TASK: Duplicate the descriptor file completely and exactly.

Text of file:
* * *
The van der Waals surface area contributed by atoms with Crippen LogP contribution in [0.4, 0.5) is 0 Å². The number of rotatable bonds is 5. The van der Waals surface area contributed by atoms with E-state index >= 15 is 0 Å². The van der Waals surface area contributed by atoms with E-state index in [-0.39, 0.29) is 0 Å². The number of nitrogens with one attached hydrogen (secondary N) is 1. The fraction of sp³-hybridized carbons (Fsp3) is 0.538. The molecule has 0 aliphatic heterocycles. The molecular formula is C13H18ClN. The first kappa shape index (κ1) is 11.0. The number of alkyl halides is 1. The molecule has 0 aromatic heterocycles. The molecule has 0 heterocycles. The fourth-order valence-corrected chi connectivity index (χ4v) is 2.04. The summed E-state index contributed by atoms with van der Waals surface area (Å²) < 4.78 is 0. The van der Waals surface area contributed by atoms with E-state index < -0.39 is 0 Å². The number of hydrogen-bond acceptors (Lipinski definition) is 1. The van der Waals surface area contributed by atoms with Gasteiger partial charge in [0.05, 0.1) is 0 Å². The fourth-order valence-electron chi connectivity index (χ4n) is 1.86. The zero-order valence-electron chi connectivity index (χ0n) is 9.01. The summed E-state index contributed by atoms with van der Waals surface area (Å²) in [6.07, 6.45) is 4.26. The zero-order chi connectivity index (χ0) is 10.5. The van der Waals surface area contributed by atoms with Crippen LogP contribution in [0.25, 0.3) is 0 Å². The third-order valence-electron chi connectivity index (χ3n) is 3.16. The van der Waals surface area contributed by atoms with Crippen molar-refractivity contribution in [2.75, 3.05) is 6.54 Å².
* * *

The van der Waals surface area contributed by atoms with Crippen LogP contribution in [0.4, 0.5) is 0 Å². The number of rotatable bonds is 5. The van der Waals surface area contributed by atoms with E-state index >= 15 is 0 Å². The van der Waals surface area contributed by atoms with E-state index in [-0.39, 0.29) is 0 Å². The number of nitrogens with one attached hydrogen (secondary N) is 1. The fraction of sp³-hybridized carbons (Fsp3) is 0.538. The molecule has 0 aliphatic heterocycles. The molecular formula is C13H18ClN. The first kappa shape index (κ1) is 11.0. The number of alkyl halides is 1. The molecule has 0 aromatic heterocycles. The molecule has 0 heterocycles. The fourth-order valence-corrected chi connectivity index (χ4v) is 2.04. The summed E-state index contributed by atoms with van der Waals surface area (Å²) < 4.78 is 0. The van der Waals surface area contributed by atoms with E-state index < -0.39 is 0 Å². The number of hydrogen-bond acceptors (Lipinski definition) is 1. The van der Waals surface area contributed by atoms with Gasteiger partial charge in [0.05, 0.1) is 0 Å². The fourth-order valence-electron chi connectivity index (χ4n) is 1.86. The zero-order valence-electron chi connectivity index (χ0n) is 9.01. The summed E-state index contributed by atoms with van der Waals surface area (Å²) in [6.07, 6.45) is 4.26. The zero-order chi connectivity index (χ0) is 10.5. The van der Waals surface area contributed by atoms with Crippen LogP contribution in [0.25, 0.3) is 0 Å². The third-order valence-electron chi connectivity index (χ3n) is 3.16. The van der Waals surface area contributed by atoms with Crippen molar-refractivity contribution in [2.75, 3.05) is 6.54 Å².